Researchers know that defects in brain development are to blame for autism, but pinpointing the likely genetic culprits has remained an elusive goal. To put it in mobster terms, there is no single “Tony Soprano gene” corrupting brain development. Instead, scientists believe that multiple “small-time thug genes” gang up to undermine the developing brain. Because the individual effects of these crooked genes may be subtle, it has been hard to get the goods on them.

To help crack the case, Matthew W. State, M.D., Ph.D. ’01, the Irving B. Harris Associate Professor of Child Psychiatry in the Child Study Center and of genetics and director of the Program on Neurogenetics, sought to flush out autism-associated genes by focusing on clues from certain affected individuals. Children with autism—or any of a spectrum of related disorders—have difficulty communicating and interacting with others, exhibit stereotyped behaviors and often suffer from mental retardation and seizures. A small percentage of these children also have a visible chromosomal abnormality. In one such patient State found that the abnormality disrupted the Contactin Associated Protein-Like 2 (CNTNAP2) gene, which encodes a protein that helps brain signals pass from one neuron to another. Based on prior work by himself and others linking contactin proteins to autism spectrum disorders, mental retardation and seizures, State grew suspicious of CNTNAP2.

With the help of colleagues in clinical medicine, neurobiology, biochemistry and genetics, State has collected a body of evidence that strongly incriminates CNTNAP2 as one of perhaps many autism accomplices. First, CNTNAP2 is present at the scene of the crime, including all layers of the cerebral cortex within the temporal lobe and within the limbic system, a brain circuit involved in social behavior. Second, CNTNAP2 is found with its binding partner, contactin 2, at synaptic plasma membranes—the gates of communication between neurons. The third and strongest line of evidence against CNTNAP2 is that sequencing of the gene from 635 autistic patients and 942 controls turned up 13 rare, unique changes to the encoded protein that were found only in autistic individuals. Eight of these mutations are predicted to disrupt the proper functioning of CNTNAP2. One particular mutation was identified in four autistic children in three unrelated families, but not in more than 4,000 chromosomes from controls. “This is strong but not definitive evidence linking this gene with autism,” according to State.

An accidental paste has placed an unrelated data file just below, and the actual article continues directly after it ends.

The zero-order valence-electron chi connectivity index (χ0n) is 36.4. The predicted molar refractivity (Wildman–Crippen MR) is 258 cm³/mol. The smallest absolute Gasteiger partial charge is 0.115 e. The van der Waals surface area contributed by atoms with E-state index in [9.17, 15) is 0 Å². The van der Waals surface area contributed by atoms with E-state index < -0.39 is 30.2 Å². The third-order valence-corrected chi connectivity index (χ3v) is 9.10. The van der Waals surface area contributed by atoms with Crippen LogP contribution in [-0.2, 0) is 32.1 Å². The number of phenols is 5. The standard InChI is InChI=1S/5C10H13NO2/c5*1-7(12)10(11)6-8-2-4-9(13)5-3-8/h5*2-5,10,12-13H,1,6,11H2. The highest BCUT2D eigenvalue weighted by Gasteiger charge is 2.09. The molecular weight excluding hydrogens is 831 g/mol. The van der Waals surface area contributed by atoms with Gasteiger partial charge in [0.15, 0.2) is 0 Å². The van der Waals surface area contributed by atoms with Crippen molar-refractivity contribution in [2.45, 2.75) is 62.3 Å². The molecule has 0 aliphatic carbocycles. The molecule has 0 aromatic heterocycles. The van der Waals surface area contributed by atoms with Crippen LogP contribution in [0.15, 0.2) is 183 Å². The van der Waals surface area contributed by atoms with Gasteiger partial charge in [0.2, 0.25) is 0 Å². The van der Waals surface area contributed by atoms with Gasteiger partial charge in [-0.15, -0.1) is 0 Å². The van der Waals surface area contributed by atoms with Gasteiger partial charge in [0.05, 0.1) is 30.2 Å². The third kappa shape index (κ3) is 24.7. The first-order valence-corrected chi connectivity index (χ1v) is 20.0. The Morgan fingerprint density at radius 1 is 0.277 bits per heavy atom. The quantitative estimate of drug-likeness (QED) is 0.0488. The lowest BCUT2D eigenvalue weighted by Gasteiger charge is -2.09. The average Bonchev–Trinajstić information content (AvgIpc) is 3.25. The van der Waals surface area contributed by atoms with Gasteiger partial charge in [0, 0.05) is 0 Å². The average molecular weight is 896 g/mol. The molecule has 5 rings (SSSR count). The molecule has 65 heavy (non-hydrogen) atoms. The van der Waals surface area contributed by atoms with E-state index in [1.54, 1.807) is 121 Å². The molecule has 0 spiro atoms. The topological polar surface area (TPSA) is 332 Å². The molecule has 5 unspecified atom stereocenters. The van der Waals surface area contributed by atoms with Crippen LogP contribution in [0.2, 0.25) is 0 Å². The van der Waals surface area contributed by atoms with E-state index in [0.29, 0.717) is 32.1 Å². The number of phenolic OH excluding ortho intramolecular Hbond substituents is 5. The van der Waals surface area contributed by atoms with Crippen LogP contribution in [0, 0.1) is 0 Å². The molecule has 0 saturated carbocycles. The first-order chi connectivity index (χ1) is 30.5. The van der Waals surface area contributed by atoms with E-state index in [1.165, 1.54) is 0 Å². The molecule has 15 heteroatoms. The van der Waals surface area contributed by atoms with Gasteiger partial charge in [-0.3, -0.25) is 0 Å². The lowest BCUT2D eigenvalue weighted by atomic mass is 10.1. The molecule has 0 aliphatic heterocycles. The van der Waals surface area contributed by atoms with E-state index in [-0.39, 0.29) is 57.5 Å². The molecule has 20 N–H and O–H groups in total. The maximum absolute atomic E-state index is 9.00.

Unbeknownst to each other and to State, two other medical research laboratories—the labs of Daniel H. Geschwind, M.D., Ph.D., at the University of California, Los Angeles (UCLA), and of Aravinda Chakravarti, Ph.D., at Johns Hopkins University—also fingered CNTNAP2 as causative of autism. Both Geschwind and Chakravarti independently homed in on CNTNAP2 after surveying the genomes of hundreds of individuals and identifying a particular chunk of genetic material that appeared to surface in families with autism. State and Geschwind, longtime friends who met as residents at UCLA, learned of the other’s discovery while catching up during one of their regular phone conversations. Soon after, Geschwind caught wind of Chakravarti’s work through the research grapevine. When the three scientists compared notes, they decided to co-publish their findings to build the strongest case possible against CNTNAP2. “There’s a reason we’re all landing on this gene,” said State. All three papers were published in the January issue of the American Journal of Human Genetics.

State thinks that identification of CNTNAP2 may give him the traction he needs to begin to understand the complex biology of autism. “Our hope is that our continued work on understanding the biology of CNTNAP2 will lead to real opportunities for novel approaches to treatment,” said State.